For Facebook, the timing could hardly have been worse: a headline about a newly discovered “privacy loophole” amid a growing chorus of complaints from users and consumer advocates about the way Facebook is sharing data on the Web.
Facebook said it moved promptly to close the loophole, ensuring that advertisers would not be able to access personal identifying information about users, after the loophole was confirmed by a computer scientist asked by The Wall Street Journal to review Facebook and smaller social networking sites.
The Electronic Frontier Foundation stepped up its criticism of Facebook on Friday, and more Facebook users are sharing links to sites such as ReclaimPrivacy.org or signing pledges at QuitFacebookDay.com, which targets May 31 as a day of protest.
More than 175,000 links to ReclaimPrivacy, a tool that helps users monitor their Facebook privacy settings, have been shared since it went live May 14, said creator Matt Pizzimenti, a Silicon Valley entrepreneur. More than 50,000 fans are on ReclaimPrivacy’s Facebook page.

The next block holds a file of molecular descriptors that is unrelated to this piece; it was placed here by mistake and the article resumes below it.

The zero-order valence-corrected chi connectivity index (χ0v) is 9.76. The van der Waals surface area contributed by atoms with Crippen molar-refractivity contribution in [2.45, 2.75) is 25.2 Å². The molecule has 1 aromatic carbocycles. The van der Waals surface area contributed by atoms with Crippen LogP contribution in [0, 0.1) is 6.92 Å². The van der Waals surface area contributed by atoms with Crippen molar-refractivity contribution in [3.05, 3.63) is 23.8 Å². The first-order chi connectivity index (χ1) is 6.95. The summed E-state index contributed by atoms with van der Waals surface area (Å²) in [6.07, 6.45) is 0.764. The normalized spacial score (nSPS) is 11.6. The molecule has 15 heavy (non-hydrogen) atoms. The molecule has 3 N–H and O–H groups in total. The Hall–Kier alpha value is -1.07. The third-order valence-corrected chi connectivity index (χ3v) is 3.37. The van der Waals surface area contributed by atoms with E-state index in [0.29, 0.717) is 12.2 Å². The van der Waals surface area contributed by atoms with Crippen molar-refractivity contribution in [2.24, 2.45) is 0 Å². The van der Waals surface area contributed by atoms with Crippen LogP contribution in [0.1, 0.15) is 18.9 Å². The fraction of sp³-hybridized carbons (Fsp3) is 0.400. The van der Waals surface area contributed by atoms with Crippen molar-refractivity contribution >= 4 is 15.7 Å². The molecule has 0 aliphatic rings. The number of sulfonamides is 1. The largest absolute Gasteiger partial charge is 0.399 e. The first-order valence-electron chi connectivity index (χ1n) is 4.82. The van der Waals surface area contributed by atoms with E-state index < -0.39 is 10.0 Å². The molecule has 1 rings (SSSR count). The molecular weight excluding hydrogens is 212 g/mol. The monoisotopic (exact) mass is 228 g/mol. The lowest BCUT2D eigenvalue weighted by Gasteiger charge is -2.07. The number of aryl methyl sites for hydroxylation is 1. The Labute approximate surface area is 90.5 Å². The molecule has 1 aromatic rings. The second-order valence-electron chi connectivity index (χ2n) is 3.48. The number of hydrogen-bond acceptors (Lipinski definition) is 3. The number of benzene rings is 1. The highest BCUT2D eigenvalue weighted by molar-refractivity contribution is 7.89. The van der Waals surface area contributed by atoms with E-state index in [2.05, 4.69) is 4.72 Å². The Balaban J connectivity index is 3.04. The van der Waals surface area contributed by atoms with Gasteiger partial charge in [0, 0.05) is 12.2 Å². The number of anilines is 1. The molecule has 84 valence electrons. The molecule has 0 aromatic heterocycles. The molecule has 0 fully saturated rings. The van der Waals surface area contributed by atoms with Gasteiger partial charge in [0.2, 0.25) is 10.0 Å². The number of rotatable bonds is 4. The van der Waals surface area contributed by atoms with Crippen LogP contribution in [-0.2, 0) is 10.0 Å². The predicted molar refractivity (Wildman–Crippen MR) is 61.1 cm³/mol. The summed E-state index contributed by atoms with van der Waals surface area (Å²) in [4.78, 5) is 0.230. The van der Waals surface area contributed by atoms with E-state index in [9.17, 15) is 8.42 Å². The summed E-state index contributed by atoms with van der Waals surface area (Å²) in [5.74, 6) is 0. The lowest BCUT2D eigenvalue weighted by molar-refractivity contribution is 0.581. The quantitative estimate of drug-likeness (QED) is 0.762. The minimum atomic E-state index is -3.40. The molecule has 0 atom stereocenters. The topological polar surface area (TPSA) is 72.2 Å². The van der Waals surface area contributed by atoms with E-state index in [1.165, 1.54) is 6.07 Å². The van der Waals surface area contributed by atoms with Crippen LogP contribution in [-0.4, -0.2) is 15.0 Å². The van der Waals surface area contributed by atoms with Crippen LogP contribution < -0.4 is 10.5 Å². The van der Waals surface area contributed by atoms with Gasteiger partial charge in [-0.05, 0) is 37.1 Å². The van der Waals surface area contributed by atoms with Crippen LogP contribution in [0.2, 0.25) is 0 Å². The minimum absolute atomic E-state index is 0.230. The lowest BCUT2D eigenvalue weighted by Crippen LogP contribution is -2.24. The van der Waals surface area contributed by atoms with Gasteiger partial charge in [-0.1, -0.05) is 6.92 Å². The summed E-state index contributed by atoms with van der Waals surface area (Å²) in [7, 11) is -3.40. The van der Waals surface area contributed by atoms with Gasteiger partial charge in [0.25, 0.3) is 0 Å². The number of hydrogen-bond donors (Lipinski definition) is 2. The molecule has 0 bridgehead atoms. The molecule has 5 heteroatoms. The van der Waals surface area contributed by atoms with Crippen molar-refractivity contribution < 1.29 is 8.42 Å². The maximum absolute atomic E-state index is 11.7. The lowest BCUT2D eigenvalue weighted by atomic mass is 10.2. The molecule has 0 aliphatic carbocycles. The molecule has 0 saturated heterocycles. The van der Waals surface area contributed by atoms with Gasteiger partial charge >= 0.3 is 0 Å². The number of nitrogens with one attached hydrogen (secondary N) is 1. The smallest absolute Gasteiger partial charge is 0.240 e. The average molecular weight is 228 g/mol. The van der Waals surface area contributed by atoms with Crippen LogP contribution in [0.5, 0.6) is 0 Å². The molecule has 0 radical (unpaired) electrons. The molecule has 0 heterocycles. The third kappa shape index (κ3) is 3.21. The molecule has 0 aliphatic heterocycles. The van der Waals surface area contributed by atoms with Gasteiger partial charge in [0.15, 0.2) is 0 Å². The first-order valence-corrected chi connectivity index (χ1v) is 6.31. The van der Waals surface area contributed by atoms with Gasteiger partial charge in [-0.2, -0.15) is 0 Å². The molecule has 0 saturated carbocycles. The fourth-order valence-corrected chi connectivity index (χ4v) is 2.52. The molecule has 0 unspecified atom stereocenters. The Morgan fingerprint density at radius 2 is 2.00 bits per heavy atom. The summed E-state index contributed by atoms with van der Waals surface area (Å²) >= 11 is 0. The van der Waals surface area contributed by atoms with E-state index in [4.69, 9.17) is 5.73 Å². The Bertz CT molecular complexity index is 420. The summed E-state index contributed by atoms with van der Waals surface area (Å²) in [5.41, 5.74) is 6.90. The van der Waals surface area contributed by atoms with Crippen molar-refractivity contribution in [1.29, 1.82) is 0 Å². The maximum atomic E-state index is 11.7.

Even before the latest disclosure, Facebook was facing criticism from privacy advocates over format changes it announced in April, prompting a coalition of consumer advocates to file a complaint with the Federal Trade Commission. Facebook executives in recent days have said they are working to develop simpler privacy settings given the backlash to the rollout of a new format and its “instant personalization” feature.
The changes, critics said, make it more difficult for users to control information they place on Facebook. This is a violation of Facebook’s statement of principles, said Kurt Opsahl of the Electronic Frontier Foundation.